03 Apr 2005
The Front Cross is a handling maneuver that, like all crosses, is used to allow the handler to change from one side of the dog to the other or to initiate/maintain a turn in the dog’s path. The Front Cross has the following properties:
- The handler must be ahead of dog
- The handler remains even with or ahead of the dog afterwards
- The handler needs to perform their movement and stay out of the dog's way
- By engaging the dog's desire to chase the handler it can be motivating to the dog
- The dog is visible to the handler through the cross
- Can be used to tighten the dog's turn around a jump stanchion
- When used close to the dog, it can strongly effect the dog's path (for better or worse)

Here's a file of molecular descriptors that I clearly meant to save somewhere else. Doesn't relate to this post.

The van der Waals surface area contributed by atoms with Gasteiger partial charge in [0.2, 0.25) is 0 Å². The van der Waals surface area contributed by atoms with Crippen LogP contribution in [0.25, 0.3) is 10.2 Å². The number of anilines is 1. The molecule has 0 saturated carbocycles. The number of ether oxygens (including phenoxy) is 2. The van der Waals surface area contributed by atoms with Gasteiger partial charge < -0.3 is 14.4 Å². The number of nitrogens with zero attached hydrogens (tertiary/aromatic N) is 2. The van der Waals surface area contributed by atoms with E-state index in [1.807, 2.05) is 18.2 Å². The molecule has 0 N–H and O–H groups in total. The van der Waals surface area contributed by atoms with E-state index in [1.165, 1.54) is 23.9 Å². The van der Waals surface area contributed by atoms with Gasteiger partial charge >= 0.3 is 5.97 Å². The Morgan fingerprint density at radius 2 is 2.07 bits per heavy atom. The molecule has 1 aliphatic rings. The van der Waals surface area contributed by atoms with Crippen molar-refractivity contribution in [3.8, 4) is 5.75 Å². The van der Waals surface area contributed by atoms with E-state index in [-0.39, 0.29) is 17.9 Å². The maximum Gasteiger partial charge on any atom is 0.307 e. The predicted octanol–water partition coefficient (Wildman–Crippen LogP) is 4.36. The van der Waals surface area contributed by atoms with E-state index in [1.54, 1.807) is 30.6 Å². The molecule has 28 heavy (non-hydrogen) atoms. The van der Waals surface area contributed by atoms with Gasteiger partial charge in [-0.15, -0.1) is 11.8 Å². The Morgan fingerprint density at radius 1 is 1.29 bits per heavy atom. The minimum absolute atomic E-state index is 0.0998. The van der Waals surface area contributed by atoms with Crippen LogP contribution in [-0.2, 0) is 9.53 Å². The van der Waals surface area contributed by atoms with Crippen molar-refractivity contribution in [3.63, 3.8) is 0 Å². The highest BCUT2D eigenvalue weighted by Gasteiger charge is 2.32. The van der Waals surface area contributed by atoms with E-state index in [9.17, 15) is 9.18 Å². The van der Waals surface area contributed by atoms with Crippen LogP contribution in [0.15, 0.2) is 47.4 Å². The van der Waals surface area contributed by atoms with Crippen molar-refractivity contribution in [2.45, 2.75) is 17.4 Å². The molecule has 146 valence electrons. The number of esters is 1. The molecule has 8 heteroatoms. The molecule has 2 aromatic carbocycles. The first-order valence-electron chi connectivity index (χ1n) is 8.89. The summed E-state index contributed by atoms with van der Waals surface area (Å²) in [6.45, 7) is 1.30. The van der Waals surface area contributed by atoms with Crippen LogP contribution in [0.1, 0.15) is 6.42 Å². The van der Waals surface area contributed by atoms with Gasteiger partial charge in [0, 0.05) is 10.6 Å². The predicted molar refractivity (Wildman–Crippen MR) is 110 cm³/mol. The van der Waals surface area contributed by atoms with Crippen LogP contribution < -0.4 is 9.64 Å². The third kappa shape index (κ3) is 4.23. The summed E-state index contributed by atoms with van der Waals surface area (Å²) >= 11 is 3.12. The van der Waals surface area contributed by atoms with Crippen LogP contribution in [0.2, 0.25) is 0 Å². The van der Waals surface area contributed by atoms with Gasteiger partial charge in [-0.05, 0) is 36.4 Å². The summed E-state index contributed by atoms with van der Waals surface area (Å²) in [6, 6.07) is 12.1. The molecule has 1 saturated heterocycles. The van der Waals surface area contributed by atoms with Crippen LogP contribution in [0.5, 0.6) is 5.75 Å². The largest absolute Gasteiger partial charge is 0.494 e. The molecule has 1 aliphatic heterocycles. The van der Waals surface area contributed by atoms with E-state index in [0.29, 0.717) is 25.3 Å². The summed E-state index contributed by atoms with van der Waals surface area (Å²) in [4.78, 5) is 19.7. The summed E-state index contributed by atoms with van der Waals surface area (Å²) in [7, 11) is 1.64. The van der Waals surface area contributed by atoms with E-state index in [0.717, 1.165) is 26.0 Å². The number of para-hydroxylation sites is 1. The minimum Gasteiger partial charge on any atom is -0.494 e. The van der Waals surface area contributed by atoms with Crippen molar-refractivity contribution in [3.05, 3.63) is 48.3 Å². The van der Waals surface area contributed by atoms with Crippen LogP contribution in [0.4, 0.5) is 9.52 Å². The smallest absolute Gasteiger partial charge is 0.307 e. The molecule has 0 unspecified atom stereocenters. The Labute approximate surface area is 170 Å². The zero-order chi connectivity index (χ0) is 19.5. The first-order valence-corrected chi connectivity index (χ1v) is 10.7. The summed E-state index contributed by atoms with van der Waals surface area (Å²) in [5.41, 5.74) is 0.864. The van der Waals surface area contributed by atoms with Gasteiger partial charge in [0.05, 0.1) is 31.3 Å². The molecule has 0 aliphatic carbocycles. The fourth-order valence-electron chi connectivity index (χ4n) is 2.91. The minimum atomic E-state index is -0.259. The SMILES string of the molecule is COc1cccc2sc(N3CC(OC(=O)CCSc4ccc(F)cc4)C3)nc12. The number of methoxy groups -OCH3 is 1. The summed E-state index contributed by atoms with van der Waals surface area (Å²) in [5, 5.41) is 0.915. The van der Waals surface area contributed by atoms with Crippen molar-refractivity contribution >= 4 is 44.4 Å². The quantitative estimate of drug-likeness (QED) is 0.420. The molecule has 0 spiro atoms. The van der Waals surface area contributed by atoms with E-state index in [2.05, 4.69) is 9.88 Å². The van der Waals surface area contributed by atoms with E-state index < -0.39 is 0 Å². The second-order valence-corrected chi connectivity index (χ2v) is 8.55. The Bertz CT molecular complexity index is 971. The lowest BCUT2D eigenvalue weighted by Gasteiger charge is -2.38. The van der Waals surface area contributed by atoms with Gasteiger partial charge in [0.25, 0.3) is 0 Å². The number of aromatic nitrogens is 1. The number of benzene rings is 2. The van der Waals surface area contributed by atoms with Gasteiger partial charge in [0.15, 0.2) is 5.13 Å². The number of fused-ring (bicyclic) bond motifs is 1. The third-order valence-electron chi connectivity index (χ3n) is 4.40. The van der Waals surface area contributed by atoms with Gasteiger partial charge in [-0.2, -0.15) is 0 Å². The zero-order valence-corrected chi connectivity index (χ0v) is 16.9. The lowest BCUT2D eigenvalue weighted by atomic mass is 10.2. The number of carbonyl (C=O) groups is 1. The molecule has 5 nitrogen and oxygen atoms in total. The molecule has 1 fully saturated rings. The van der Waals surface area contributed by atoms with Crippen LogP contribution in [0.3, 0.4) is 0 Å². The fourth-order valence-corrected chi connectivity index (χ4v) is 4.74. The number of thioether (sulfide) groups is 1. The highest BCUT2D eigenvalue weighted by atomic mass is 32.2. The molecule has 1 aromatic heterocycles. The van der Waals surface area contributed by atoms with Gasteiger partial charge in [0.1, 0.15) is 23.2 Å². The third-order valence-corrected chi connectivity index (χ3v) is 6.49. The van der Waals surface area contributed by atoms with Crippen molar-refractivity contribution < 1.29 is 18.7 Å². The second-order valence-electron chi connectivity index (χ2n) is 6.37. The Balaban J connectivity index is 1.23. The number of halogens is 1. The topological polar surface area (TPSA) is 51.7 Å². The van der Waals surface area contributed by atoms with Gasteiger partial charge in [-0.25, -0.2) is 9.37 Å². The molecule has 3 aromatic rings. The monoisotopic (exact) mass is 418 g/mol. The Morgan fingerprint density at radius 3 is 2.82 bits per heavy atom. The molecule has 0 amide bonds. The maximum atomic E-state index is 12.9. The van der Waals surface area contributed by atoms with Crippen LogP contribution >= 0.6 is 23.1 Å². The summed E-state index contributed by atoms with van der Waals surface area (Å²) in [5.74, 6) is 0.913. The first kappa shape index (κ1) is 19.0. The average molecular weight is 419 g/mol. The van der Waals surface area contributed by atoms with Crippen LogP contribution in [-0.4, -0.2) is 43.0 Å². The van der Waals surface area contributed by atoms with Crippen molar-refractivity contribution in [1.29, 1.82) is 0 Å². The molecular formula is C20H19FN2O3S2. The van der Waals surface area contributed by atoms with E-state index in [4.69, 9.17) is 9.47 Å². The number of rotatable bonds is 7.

- When performed incorrectly and the handler doesn't get out of the dog's way a collision can occur
- When performed slowly (aka late) and correctly it can be forgiving because the handler can hold their ground and wrap the dog back around their body and back onto the correct path
When trying to remember what to call a Front Cross it can be helpful to remember you are in front of your dog and you can see the front of your dog as you cross.
Executing the Front Cross
Here are videos where I demonstrate using a Front Cross to change from one side of Mr. Peabody to the other (I’m trying to be slow and deliberate to make the motions clearer - although I should video some other examples from a slight side view).
Learning the Front Cross
See this article to learn how to perform a Front Cross.
Once you’ve chosen to perform a Front Cross the handling 270 Degree Jump Sequences also shows using Front Crosses as part of handling that sequence.can be used to help you execute it in the best location. This article about